On Anger, Book III, XXXV

You are indignant at being answered back by your slave, your freedman, your wife, or your client: and then you complain of the State having lost the freedom which you have destroyed in your own house: then again if he is silent when you question him, you call it sullen obstinacy.

Let him both speak and be silent, and laugh too.

“In the presence of his master?” you ask.

Nay, say rather “in the presence of the housefather.”

Why do you shout? why do you storm? why do you in the middle of dinner call for a whip, because the slaves are talking, because a crowd as large as a public meeting is not as silent as the wilderness?

You have ears, not merely that you may listen to musical sounds, softly and sweetly drawn out and harmonized: you ought to hear laughter and weeping, coaxing and quarrelling, joy and sorrow, the human voice and the roaring and barking of animals.

Miserable one! why do you shudder at the noise of a slave, at the rattling of brass or the banging of a door? you cannot help hearing the thunder, however refined you may be.

You may apply these remarks about your ears with equal truth to your eyes, which are just as dainty, if they have been badly schooled: they are shocked at stains and dirt, at silver plate which is not sufficiently bright, or at a pool whose water is not clear down to the bottom.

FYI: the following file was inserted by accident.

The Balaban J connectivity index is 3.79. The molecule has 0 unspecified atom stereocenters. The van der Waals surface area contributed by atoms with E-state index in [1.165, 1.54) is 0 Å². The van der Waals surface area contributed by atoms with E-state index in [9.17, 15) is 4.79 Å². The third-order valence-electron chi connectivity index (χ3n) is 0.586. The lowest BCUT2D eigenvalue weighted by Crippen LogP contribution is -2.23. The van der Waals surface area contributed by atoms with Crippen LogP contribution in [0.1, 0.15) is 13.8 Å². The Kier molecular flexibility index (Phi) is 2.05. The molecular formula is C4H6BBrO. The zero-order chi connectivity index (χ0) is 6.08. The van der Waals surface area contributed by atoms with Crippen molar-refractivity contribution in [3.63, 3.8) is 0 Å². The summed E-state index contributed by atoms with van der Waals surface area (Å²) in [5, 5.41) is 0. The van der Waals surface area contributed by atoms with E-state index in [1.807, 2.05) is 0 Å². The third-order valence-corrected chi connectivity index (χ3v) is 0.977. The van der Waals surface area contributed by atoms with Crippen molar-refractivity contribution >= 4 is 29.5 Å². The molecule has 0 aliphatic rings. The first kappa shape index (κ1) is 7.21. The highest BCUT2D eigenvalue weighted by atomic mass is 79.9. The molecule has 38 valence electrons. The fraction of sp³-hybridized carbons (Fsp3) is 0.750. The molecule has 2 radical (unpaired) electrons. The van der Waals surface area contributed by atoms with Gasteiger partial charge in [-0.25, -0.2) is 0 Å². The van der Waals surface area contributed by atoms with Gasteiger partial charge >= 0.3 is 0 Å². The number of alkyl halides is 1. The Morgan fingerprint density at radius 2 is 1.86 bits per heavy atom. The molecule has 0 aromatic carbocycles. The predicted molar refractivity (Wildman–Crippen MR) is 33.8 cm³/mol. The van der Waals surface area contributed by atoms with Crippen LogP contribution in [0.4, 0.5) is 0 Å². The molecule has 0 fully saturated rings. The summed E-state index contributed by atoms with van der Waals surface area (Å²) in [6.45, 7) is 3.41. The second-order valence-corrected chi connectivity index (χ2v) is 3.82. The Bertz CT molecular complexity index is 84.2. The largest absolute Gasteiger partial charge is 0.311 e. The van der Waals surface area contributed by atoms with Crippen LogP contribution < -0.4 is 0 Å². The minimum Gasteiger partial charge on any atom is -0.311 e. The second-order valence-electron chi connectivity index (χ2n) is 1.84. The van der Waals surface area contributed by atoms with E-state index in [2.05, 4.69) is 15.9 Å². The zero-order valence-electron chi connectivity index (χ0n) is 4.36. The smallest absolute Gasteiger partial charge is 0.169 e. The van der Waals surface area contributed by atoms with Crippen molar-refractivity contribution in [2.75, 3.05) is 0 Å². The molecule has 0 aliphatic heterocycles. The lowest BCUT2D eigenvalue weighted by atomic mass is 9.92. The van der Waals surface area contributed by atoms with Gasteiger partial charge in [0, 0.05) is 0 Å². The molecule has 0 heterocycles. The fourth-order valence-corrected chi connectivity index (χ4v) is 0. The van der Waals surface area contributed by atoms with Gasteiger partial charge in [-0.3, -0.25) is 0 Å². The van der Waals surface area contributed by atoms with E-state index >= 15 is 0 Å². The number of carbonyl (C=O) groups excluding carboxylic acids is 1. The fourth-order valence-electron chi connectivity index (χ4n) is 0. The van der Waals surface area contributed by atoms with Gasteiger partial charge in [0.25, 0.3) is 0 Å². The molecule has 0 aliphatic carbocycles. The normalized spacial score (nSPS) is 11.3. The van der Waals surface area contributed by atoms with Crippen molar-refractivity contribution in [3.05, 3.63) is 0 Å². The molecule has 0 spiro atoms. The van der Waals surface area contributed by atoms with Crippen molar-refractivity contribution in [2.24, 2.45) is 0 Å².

Those same eyes which can only endure to see the most variegated marble, and that which has just been scoured bright, which will look at no table whose wood is not marked with a network of veining, and which at home are loath to tread upon anything that is not more precious than gold, will, when out of doors, gaze most calmly upon rough and miry paths, will see unmoved that the greater number of persons that meet them are shabbily dressed, and that the walls of the houses are rotten, full of cracks, and uneven.

What, then, can be the reason that they are not distressed out of doors by sights which would shock them in their own home, unless it be that their temper is placid and long-suffering in one case, sulky and faultfinding in the other?